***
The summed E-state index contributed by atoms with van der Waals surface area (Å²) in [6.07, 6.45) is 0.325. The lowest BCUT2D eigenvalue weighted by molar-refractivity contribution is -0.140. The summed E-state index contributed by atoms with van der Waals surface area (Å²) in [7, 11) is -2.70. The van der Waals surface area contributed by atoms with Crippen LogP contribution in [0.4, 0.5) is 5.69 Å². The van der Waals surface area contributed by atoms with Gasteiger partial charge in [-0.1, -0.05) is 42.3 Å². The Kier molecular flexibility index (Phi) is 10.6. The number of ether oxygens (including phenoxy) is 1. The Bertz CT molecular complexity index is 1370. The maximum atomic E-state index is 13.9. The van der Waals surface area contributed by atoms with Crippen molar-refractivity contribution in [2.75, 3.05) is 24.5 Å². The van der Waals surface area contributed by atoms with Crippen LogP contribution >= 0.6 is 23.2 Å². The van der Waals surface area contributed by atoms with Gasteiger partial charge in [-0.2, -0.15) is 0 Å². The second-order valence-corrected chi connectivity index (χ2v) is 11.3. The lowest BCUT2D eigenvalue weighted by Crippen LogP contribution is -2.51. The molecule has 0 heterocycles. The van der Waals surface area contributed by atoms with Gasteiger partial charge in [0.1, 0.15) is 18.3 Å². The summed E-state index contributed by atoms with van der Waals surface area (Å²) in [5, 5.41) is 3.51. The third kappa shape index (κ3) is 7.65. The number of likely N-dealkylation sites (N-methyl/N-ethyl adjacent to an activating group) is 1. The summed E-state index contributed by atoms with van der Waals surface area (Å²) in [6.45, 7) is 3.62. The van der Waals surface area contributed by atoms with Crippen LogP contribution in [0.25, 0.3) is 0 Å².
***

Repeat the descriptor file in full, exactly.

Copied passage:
The summed E-state index contributed by atoms with van der Waals surface area (Å²) in [6.07, 6.45) is 0.325. The lowest BCUT2D eigenvalue weighted by molar-refractivity contribution is -0.140. The summed E-state index contributed by atoms with van der Waals surface area (Å²) in [7, 11) is -2.70. The van der Waals surface area contributed by atoms with Crippen LogP contribution in [0.4, 0.5) is 5.69 Å². The van der Waals surface area contributed by atoms with Gasteiger partial charge in [-0.1, -0.05) is 42.3 Å². The Kier molecular flexibility index (Phi) is 10.6. The number of ether oxygens (including phenoxy) is 1. The Bertz CT molecular complexity index is 1370. The maximum atomic E-state index is 13.9. The van der Waals surface area contributed by atoms with Crippen molar-refractivity contribution in [2.75, 3.05) is 24.5 Å². The van der Waals surface area contributed by atoms with Crippen LogP contribution >= 0.6 is 23.2 Å². The van der Waals surface area contributed by atoms with Gasteiger partial charge in [-0.2, -0.15) is 0 Å². The second-order valence-corrected chi connectivity index (χ2v) is 11.3. The lowest BCUT2D eigenvalue weighted by Crippen LogP contribution is -2.51. The molecule has 0 heterocycles. The van der Waals surface area contributed by atoms with Gasteiger partial charge in [0.1, 0.15) is 18.3 Å². The summed E-state index contributed by atoms with van der Waals surface area (Å²) in [5, 5.41) is 3.51. The third kappa shape index (κ3) is 7.65. The number of likely N-dealkylation sites (N-methyl/N-ethyl adjacent to an activating group) is 1. The summed E-state index contributed by atoms with van der Waals surface area (Å²) in [6.45, 7) is 3.62. The van der Waals surface area contributed by atoms with Crippen LogP contribution in [0.25, 0.3) is 0 Å².